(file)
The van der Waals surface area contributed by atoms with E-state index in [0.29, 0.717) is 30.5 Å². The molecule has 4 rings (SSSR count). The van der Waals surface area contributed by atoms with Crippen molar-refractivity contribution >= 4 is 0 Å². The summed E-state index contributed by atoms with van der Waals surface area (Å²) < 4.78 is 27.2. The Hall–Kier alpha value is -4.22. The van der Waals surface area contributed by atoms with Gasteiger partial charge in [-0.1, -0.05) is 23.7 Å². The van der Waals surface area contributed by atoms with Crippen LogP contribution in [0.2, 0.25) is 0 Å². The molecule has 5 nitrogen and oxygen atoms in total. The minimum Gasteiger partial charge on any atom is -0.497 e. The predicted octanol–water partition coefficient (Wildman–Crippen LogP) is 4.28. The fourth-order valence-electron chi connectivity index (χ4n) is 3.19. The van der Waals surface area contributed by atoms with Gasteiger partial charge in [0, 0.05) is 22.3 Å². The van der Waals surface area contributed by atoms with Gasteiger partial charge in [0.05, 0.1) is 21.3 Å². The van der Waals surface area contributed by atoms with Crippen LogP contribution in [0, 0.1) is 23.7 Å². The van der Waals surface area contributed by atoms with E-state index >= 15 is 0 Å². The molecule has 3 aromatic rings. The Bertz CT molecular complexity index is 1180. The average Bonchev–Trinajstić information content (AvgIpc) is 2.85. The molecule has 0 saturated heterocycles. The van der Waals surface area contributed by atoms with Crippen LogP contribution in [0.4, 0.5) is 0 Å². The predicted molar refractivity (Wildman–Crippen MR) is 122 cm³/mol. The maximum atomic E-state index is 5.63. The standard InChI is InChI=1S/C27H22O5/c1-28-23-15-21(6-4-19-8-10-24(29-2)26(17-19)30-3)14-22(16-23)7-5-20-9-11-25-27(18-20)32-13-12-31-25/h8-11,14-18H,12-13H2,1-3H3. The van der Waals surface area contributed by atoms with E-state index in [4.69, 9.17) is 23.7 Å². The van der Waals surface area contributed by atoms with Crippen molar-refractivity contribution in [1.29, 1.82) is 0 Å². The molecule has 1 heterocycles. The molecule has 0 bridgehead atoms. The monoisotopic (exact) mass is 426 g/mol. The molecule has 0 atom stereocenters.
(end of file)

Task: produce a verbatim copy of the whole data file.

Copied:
The van der Waals surface area contributed by atoms with E-state index in [0.29, 0.717) is 30.5 Å². The molecule has 4 rings (SSSR count). The van der Waals surface area contributed by atoms with Crippen molar-refractivity contribution >= 4 is 0 Å². The summed E-state index contributed by atoms with van der Waals surface area (Å²) < 4.78 is 27.2. The Hall–Kier alpha value is -4.22. The van der Waals surface area contributed by atoms with Gasteiger partial charge in [-0.1, -0.05) is 23.7 Å². The van der Waals surface area contributed by atoms with Crippen LogP contribution in [0.2, 0.25) is 0 Å². The molecule has 5 nitrogen and oxygen atoms in total. The minimum Gasteiger partial charge on any atom is -0.497 e. The predicted octanol–water partition coefficient (Wildman–Crippen LogP) is 4.28. The fourth-order valence-electron chi connectivity index (χ4n) is 3.19. The van der Waals surface area contributed by atoms with Gasteiger partial charge in [0, 0.05) is 22.3 Å². The van der Waals surface area contributed by atoms with Gasteiger partial charge in [0.05, 0.1) is 21.3 Å². The van der Waals surface area contributed by atoms with Crippen LogP contribution in [0, 0.1) is 23.7 Å². The van der Waals surface area contributed by atoms with E-state index >= 15 is 0 Å². The molecule has 3 aromatic rings. The Bertz CT molecular complexity index is 1180. The average Bonchev–Trinajstić information content (AvgIpc) is 2.85. The molecule has 0 saturated heterocycles. The van der Waals surface area contributed by atoms with Crippen LogP contribution in [0.4, 0.5) is 0 Å². The predicted molar refractivity (Wildman–Crippen MR) is 122 cm³/mol. The maximum atomic E-state index is 5.63. The standard InChI is InChI=1S/C27H22O5/c1-28-23-15-21(6-4-19-8-10-24(29-2)26(17-19)30-3)14-22(16-23)7-5-20-9-11-25-27(18-20)32-13-12-31-25/h8-11,14-18H,12-13H2,1-3H3. The van der Waals surface area contributed by atoms with E-state index in [4.69, 9.17) is 23.7 Å². The van der Waals surface area contributed by atoms with Crippen molar-refractivity contribution in [1.29, 1.82) is 0 Å². The molecule has 1 heterocycles. The molecule has 0 bridgehead atoms. The monoisotopic (exact) mass is 426 g/mol. The molecule has 0 atom stereocenters.